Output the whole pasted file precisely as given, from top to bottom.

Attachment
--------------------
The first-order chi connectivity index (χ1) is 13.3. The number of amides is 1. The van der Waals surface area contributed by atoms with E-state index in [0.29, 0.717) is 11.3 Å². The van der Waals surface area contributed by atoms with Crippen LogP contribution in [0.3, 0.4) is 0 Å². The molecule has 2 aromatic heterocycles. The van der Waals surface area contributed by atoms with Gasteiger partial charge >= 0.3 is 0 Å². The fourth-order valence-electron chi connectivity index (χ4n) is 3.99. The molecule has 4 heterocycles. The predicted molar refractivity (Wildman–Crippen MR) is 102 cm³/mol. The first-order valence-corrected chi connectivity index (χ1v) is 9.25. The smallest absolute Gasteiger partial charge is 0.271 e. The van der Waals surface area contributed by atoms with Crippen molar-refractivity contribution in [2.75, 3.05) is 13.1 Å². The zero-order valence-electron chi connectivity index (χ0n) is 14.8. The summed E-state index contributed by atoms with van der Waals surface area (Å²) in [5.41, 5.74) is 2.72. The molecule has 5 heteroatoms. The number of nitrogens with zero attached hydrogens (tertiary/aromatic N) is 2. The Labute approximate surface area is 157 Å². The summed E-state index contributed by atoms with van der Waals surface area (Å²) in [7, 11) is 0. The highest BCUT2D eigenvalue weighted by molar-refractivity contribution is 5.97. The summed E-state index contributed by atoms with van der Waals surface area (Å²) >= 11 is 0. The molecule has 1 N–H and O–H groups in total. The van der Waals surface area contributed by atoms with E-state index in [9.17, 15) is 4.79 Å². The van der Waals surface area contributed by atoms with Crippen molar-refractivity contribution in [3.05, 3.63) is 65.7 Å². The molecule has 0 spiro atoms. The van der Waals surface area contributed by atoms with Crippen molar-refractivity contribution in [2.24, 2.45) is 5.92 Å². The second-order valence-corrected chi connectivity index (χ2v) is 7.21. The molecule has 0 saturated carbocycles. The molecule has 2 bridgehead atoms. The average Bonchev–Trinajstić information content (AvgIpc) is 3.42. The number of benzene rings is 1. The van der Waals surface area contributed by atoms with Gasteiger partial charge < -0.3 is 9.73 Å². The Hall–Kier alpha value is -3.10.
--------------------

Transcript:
The first-order chi connectivity index (χ1) is 13.3. The number of amides is 1. The van der Waals surface area contributed by atoms with E-state index in [0.29, 0.717) is 11.3 Å². The van der Waals surface area contributed by atoms with Crippen LogP contribution in [0.3, 0.4) is 0 Å². The molecule has 2 aromatic heterocycles. The van der Waals surface area contributed by atoms with Gasteiger partial charge >= 0.3 is 0 Å². The fourth-order valence-electron chi connectivity index (χ4n) is 3.99. The molecule has 4 heterocycles. The predicted molar refractivity (Wildman–Crippen MR) is 102 cm³/mol. The first-order valence-corrected chi connectivity index (χ1v) is 9.25. The smallest absolute Gasteiger partial charge is 0.271 e. The van der Waals surface area contributed by atoms with Crippen molar-refractivity contribution in [2.75, 3.05) is 13.1 Å². The zero-order valence-electron chi connectivity index (χ0n) is 14.8. The summed E-state index contributed by atoms with van der Waals surface area (Å²) in [5.41, 5.74) is 2.72. The molecule has 5 heteroatoms. The number of nitrogens with zero attached hydrogens (tertiary/aromatic N) is 2. The Labute approximate surface area is 157 Å². The summed E-state index contributed by atoms with van der Waals surface area (Å²) in [7, 11) is 0. The highest BCUT2D eigenvalue weighted by molar-refractivity contribution is 5.97. The summed E-state index contributed by atoms with van der Waals surface area (Å²) >= 11 is 0. The molecule has 1 N–H and O–H groups in total. The van der Waals surface area contributed by atoms with E-state index in [9.17, 15) is 4.79 Å². The van der Waals surface area contributed by atoms with Crippen molar-refractivity contribution in [3.05, 3.63) is 65.7 Å². The molecule has 0 spiro atoms. The van der Waals surface area contributed by atoms with Crippen molar-refractivity contribution in [2.24, 2.45) is 5.92 Å². The second-order valence-corrected chi connectivity index (χ2v) is 7.21. The molecule has 0 saturated carbocycles. The molecule has 2 bridgehead atoms. The average Bonchev–Trinajstić information content (AvgIpc) is 3.42. The number of benzene rings is 1. The van der Waals surface area contributed by atoms with Gasteiger partial charge < -0.3 is 9.73 Å². The Hall–Kier alpha value is -3.10.